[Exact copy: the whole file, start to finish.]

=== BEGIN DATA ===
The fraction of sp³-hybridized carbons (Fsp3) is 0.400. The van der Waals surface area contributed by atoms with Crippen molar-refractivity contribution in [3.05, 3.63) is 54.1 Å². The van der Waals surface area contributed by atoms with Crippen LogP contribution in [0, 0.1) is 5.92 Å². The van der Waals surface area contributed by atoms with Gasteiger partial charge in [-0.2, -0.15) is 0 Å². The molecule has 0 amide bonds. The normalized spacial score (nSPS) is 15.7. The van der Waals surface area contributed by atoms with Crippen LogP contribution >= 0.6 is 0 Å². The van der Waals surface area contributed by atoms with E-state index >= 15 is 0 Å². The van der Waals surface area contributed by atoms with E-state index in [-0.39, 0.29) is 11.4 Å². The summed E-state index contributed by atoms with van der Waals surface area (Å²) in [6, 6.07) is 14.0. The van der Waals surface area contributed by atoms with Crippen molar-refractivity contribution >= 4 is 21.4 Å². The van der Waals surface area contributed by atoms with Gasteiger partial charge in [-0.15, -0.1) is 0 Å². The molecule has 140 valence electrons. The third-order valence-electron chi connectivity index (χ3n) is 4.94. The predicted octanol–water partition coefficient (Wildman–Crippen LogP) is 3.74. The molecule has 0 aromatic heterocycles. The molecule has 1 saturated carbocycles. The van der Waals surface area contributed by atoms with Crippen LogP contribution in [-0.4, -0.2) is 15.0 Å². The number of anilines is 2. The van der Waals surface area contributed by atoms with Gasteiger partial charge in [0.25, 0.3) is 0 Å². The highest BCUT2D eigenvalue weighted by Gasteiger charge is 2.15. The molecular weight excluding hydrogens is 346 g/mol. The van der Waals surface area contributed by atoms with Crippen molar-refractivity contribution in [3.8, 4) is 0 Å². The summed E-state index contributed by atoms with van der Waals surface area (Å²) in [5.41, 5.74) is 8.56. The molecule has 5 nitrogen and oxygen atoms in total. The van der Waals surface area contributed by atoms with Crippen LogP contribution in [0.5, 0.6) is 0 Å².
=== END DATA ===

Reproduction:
The fraction of sp³-hybridized carbons (Fsp3) is 0.400. The van der Waals surface area contributed by atoms with Crippen molar-refractivity contribution in [3.05, 3.63) is 54.1 Å². The van der Waals surface area contributed by atoms with Crippen LogP contribution in [0, 0.1) is 5.92 Å². The van der Waals surface area contributed by atoms with Gasteiger partial charge in [-0.2, -0.15) is 0 Å². The molecule has 0 amide bonds. The normalized spacial score (nSPS) is 15.7. The van der Waals surface area contributed by atoms with Crippen LogP contribution >= 0.6 is 0 Å². The van der Waals surface area contributed by atoms with E-state index >= 15 is 0 Å². The van der Waals surface area contributed by atoms with E-state index in [-0.39, 0.29) is 11.4 Å². The summed E-state index contributed by atoms with van der Waals surface area (Å²) in [6, 6.07) is 14.0. The van der Waals surface area contributed by atoms with Crippen molar-refractivity contribution >= 4 is 21.4 Å². The van der Waals surface area contributed by atoms with Gasteiger partial charge in [-0.15, -0.1) is 0 Å². The molecule has 140 valence electrons. The third-order valence-electron chi connectivity index (χ3n) is 4.94. The predicted octanol–water partition coefficient (Wildman–Crippen LogP) is 3.74. The molecule has 0 aromatic heterocycles. The molecule has 1 saturated carbocycles. The van der Waals surface area contributed by atoms with Crippen LogP contribution in [-0.4, -0.2) is 15.0 Å². The number of anilines is 2. The van der Waals surface area contributed by atoms with Gasteiger partial charge in [0.25, 0.3) is 0 Å². The highest BCUT2D eigenvalue weighted by Gasteiger charge is 2.15. The molecular weight excluding hydrogens is 346 g/mol. The van der Waals surface area contributed by atoms with Crippen molar-refractivity contribution in [3.8, 4) is 0 Å². The summed E-state index contributed by atoms with van der Waals surface area (Å²) in [5.41, 5.74) is 8.56. The molecule has 5 nitrogen and oxygen atoms in total. The van der Waals surface area contributed by atoms with Crippen LogP contribution in [0.5, 0.6) is 0 Å².